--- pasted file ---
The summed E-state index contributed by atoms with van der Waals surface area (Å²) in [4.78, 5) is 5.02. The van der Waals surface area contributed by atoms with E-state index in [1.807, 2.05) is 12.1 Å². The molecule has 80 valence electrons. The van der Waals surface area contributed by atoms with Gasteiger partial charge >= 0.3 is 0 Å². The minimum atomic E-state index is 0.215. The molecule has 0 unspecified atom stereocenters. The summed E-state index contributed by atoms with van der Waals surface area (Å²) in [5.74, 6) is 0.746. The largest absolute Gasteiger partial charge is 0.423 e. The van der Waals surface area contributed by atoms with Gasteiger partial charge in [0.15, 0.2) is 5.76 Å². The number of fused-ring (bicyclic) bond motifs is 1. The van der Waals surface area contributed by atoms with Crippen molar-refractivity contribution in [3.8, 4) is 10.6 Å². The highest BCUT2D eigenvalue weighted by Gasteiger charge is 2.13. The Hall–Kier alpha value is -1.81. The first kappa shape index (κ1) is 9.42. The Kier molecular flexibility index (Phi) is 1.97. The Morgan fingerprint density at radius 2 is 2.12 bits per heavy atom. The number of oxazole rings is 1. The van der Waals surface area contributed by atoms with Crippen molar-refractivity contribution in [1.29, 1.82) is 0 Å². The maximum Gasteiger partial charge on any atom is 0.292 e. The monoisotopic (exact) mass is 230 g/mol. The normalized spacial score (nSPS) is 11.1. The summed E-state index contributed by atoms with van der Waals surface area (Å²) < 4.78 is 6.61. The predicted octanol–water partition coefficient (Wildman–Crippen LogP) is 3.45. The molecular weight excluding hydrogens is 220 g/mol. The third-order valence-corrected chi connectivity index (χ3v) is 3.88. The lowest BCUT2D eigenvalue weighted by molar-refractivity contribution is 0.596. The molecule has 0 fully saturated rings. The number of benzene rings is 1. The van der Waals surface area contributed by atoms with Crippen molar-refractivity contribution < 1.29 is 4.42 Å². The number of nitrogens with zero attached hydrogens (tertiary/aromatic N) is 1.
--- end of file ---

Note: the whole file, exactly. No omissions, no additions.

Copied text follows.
The summed E-state index contributed by atoms with van der Waals surface area (Å²) in [4.78, 5) is 5.02. The van der Waals surface area contributed by atoms with E-state index in [1.807, 2.05) is 12.1 Å². The molecule has 80 valence electrons. The van der Waals surface area contributed by atoms with Gasteiger partial charge >= 0.3 is 0 Å². The minimum atomic E-state index is 0.215. The molecule has 0 unspecified atom stereocenters. The summed E-state index contributed by atoms with van der Waals surface area (Å²) in [5.74, 6) is 0.746. The largest absolute Gasteiger partial charge is 0.423 e. The van der Waals surface area contributed by atoms with Gasteiger partial charge in [0.15, 0.2) is 5.76 Å². The number of fused-ring (bicyclic) bond motifs is 1. The van der Waals surface area contributed by atoms with Crippen molar-refractivity contribution in [3.8, 4) is 10.6 Å². The highest BCUT2D eigenvalue weighted by Gasteiger charge is 2.13. The Hall–Kier alpha value is -1.81. The first kappa shape index (κ1) is 9.42. The Kier molecular flexibility index (Phi) is 1.97. The Morgan fingerprint density at radius 2 is 2.12 bits per heavy atom. The number of oxazole rings is 1. The van der Waals surface area contributed by atoms with Crippen molar-refractivity contribution in [1.29, 1.82) is 0 Å². The maximum Gasteiger partial charge on any atom is 0.292 e. The monoisotopic (exact) mass is 230 g/mol. The normalized spacial score (nSPS) is 11.1. The summed E-state index contributed by atoms with van der Waals surface area (Å²) < 4.78 is 6.61. The predicted octanol–water partition coefficient (Wildman–Crippen LogP) is 3.45. The molecular weight excluding hydrogens is 220 g/mol. The third-order valence-corrected chi connectivity index (χ3v) is 3.88. The lowest BCUT2D eigenvalue weighted by molar-refractivity contribution is 0.596. The molecule has 0 fully saturated rings. The number of benzene rings is 1. The van der Waals surface area contributed by atoms with Crippen molar-refractivity contribution < 1.29 is 4.42 Å². The number of nitrogens with zero attached hydrogens (tertiary/aromatic N) is 1.